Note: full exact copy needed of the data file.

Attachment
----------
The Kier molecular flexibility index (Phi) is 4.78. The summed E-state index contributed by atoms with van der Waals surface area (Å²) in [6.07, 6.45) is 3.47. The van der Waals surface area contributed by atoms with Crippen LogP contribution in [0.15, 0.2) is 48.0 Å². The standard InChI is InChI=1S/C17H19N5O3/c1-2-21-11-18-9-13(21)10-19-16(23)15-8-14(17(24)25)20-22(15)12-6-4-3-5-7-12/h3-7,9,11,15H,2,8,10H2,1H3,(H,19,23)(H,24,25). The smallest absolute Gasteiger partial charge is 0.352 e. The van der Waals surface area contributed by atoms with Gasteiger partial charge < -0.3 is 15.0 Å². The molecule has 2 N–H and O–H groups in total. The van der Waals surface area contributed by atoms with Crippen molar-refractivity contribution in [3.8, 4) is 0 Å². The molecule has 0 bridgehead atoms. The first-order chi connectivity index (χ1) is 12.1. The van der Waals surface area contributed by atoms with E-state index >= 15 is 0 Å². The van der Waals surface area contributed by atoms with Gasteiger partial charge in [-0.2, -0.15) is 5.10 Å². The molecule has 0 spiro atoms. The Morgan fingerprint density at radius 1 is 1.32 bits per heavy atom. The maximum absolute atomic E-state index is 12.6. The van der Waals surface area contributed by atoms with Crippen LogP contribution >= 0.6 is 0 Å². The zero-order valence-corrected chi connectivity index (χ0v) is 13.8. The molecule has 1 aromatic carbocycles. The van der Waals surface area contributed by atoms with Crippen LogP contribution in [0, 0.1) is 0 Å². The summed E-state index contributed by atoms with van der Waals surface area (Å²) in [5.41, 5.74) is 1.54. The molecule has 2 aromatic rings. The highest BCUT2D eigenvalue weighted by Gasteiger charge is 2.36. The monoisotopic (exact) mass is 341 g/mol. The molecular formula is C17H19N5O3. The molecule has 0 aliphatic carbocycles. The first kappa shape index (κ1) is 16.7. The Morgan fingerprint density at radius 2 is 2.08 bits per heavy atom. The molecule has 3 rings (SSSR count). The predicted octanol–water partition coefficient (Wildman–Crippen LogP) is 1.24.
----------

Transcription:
The Kier molecular flexibility index (Phi) is 4.78. The summed E-state index contributed by atoms with van der Waals surface area (Å²) in [6.07, 6.45) is 3.47. The van der Waals surface area contributed by atoms with Crippen LogP contribution in [0.15, 0.2) is 48.0 Å². The standard InChI is InChI=1S/C17H19N5O3/c1-2-21-11-18-9-13(21)10-19-16(23)15-8-14(17(24)25)20-22(15)12-6-4-3-5-7-12/h3-7,9,11,15H,2,8,10H2,1H3,(H,19,23)(H,24,25). The smallest absolute Gasteiger partial charge is 0.352 e. The van der Waals surface area contributed by atoms with Gasteiger partial charge < -0.3 is 15.0 Å². The molecule has 2 N–H and O–H groups in total. The van der Waals surface area contributed by atoms with Crippen molar-refractivity contribution in [3.8, 4) is 0 Å². The molecule has 0 bridgehead atoms. The first-order chi connectivity index (χ1) is 12.1. The van der Waals surface area contributed by atoms with E-state index >= 15 is 0 Å². The van der Waals surface area contributed by atoms with Gasteiger partial charge in [-0.2, -0.15) is 5.10 Å². The molecule has 0 spiro atoms. The Morgan fingerprint density at radius 1 is 1.32 bits per heavy atom. The maximum absolute atomic E-state index is 12.6. The van der Waals surface area contributed by atoms with Crippen LogP contribution >= 0.6 is 0 Å². The zero-order valence-corrected chi connectivity index (χ0v) is 13.8. The molecule has 1 aromatic carbocycles. The van der Waals surface area contributed by atoms with Crippen LogP contribution in [0, 0.1) is 0 Å². The summed E-state index contributed by atoms with van der Waals surface area (Å²) in [5.41, 5.74) is 1.54. The molecule has 2 aromatic rings. The highest BCUT2D eigenvalue weighted by Gasteiger charge is 2.36. The monoisotopic (exact) mass is 341 g/mol. The molecular formula is C17H19N5O3. The molecule has 0 aliphatic carbocycles. The first kappa shape index (κ1) is 16.7. The Morgan fingerprint density at radius 2 is 2.08 bits per heavy atom. The molecule has 3 rings (SSSR count). The predicted octanol–water partition coefficient (Wildman–Crippen LogP) is 1.24.